The 9 Best Places to teach English in 2023
Every year around November or December you see lists about the best places to go and teach in the next year. I always think two things when I see them. Firstly, these lists are somewhat silly, since there is no best place for everyone to teach English. It very much depends on what you are looking for. Some people may only be interested in high salaries, but others may be interested in having some kind of adventure, challenging themselves, growing as a professional or making a difference.
Secondly, these lists often say the same ten places again and again, and many are picked simply because there a lot of jobs there. So, I’ve decided to make my own list, which may include one or two of the usual places, but hopefully many more that you didn’t expect to see here.
Vietnam often appears on a lot of these lists as a good place to go and teach English. Although I have never been, I have to admit that it is certainly on my list of places that I would like to work someday.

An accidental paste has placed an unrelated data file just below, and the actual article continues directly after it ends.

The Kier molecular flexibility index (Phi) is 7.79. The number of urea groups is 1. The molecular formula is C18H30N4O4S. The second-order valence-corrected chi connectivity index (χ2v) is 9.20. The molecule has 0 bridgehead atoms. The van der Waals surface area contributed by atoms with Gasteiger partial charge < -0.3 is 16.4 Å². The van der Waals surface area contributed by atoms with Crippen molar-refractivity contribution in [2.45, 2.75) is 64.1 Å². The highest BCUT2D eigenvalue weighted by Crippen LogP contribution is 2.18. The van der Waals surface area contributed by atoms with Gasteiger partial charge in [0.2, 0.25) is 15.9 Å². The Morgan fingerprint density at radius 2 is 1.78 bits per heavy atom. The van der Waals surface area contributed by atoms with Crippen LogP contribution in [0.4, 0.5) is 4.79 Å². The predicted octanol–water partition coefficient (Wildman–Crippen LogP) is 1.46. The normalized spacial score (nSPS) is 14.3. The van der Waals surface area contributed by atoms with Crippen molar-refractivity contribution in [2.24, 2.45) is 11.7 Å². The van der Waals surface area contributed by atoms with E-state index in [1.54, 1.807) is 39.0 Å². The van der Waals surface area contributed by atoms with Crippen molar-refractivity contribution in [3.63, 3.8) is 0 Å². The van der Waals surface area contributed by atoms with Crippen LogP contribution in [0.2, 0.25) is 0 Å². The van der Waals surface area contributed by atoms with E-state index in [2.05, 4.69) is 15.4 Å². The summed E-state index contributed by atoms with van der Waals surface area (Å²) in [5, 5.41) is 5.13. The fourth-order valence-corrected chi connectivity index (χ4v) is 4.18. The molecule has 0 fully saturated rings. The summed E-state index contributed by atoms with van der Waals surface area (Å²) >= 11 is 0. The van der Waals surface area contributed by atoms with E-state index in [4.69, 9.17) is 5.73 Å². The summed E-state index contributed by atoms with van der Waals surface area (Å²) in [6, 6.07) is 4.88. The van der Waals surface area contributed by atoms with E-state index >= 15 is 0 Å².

Like many countries in Asia, salaries in Vietnam usually cover the cost of living quite generously, so it is definitely possible to save money every month. That isn’t going to make you rich, but it may well be enough to fund further travel around the neighbouring region.
While many teachers go to nearby Thailand, I rate Vietnam higher. This is because it doesn’t have quite as bad a reputation for backpacker teachers and seedy old men, although it is not completely free of this image. Also there are opportunities with both the British Council and International House schools which show there is definitely a serious teaching side to working in Vietnam.
Of course the country of Morocco are in high spirits at the moment thanks to their incredible performance at the World Cup in Qatar. Being in a country on the back of such a high is always a positive, even if you are not a football fan. An atmosphere of belief in a country can simply not be overrated.
In recent years English has become increasingly in demand in Morocco due to tourism and its proximity to Europe. While Morocco clearly has a lot to offer tourists itself, it could also be a good location for an adventurous teacher to visit more of North Africa.
I was determined to include a place in Europe on this list and in the end I picked Slovakia over the Czech Republic, Hungary and Poland.